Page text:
Brachial Plexus

Brachial Plexus Injury

The brachial plexus is the network of nerves that controls the movements and sensation of the entire arm and hand. The nerves connect the hand with the brain and the spinal cord. At the point where the nerves exit the spinal cord they divide and rejoin to form the network known as the “brachial plexus”. If there is damage to the brachial plexus this can cause problems with the ability to move the arm and hand and to feel the arm and hand.

Damage to the plexus can occur during the birth process in babies. This is known and Brachial Plexus Birth Palsy. When it occurs a babies arm will be held in abnormal positions or even be flaccid and unmoving. Dr Harvey coordinates the only paediatric brachial plexus clinic in South Australia at the Women’s and Children’s Hospital. Children are assessed by a multidisciplinary team including doctors, physiotherapists and hand therapists to ascertain which nerves are functioning and which are damaged. Dr Harvey has authored chapters in international medical text books and presented at international conferences on the assessment and reconstruction of children’s brachial plexus injuries.

Injuries to the plexus in adults are most commonly the result of trauma from bicycles, cars and motorcycle accidents. Injury to the plexus can also result from cancers and therapy, other wounds and even radiation and viruses. The problems experienced by adults are similar to those experienced by children; inability to move the arm and hand in certain ways, loss of feeling in the arm and hand and also occasionally pain.

When the injury to the brachial plexus is identified early it may be possible to rejoin the nerves to regain the function of the muscles in the arm and hand. Sometimes the nerves are so badly damaged that they cannot be rejoined, In this situation it may be possible to bridge the damaged area with nerve grafts or even to transfer a nerve that is not needed to an area where it will give great benefit. This procedure is known as nerve transfer. In the early phases post injury nerve transfer can give excellent results.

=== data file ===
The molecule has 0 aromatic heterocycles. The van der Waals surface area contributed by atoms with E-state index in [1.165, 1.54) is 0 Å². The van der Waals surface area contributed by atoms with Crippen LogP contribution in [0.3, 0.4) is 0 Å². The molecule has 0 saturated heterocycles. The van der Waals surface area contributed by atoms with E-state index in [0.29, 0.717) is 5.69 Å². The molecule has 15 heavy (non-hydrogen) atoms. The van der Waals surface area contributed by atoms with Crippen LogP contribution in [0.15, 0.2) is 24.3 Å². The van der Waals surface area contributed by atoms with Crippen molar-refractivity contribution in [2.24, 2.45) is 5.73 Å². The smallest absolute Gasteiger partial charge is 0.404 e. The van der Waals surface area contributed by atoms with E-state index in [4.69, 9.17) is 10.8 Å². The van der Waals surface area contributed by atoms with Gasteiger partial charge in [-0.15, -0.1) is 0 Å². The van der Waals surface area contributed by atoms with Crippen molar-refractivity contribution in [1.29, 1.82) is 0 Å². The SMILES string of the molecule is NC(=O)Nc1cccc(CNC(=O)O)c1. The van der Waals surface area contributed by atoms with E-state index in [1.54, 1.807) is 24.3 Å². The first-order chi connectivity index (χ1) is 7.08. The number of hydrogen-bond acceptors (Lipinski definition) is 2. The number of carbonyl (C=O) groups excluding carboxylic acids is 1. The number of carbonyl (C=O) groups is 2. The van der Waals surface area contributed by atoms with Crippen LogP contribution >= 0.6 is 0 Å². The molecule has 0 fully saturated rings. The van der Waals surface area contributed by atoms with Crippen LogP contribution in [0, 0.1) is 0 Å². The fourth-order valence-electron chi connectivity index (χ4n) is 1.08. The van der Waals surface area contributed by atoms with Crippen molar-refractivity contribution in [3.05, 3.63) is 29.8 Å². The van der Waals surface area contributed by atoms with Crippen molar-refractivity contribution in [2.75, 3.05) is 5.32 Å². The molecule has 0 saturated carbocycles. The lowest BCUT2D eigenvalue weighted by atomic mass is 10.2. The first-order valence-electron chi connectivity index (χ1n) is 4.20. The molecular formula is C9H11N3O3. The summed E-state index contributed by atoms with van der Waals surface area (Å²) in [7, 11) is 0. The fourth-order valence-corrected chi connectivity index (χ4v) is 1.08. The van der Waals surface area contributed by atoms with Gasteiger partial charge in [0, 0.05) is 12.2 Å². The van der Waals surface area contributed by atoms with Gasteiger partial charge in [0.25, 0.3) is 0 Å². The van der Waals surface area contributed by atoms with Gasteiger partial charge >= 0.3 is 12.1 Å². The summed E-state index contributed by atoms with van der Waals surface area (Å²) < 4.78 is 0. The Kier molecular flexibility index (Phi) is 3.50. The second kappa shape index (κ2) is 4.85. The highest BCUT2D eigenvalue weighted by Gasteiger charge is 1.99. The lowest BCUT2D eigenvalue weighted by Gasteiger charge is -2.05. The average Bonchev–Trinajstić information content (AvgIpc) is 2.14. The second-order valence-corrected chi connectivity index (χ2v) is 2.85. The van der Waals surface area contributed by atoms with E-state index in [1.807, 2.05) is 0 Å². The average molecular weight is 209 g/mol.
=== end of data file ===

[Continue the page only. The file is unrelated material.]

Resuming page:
Once the injury has been established for some time it may not be possible to get the existing muscles of the arm working again. In this situation of the “chronic” brachial plexus injury it may be possible to regain some of the movements of the hand and arm by muscle transfers. This is where the attachment of existing working muscles is altered to change their function. An example of this is changing the latissimus dorsi muscle attachment where it joins the humerus (Arm bnone). This muscle normally rotates the arm inwards bringing the hand towards the abdomen. If the attachment to the humerus is adjusted it can be made to turn the arm outwards away from the abdomen instead. It may even be possible to bring new muscle into the arm to regain lost functions. This is known as a free muscle transfer.

At your appointment your arm, hand and limb function will be thoroughly assessed and any options suitable for your particular case will be discussed with you. The assessment of Brachial Plexus Injuries can take some time so please remember to ask for a long appointment when booking. You may be asked to complete tests or imaging to help determine the functional status of the remaining muscles and nerves. The need for any such tests will be discussed with you at the time of your appointment.

Brachial_Plexus

Brachial Plexus Paediatric

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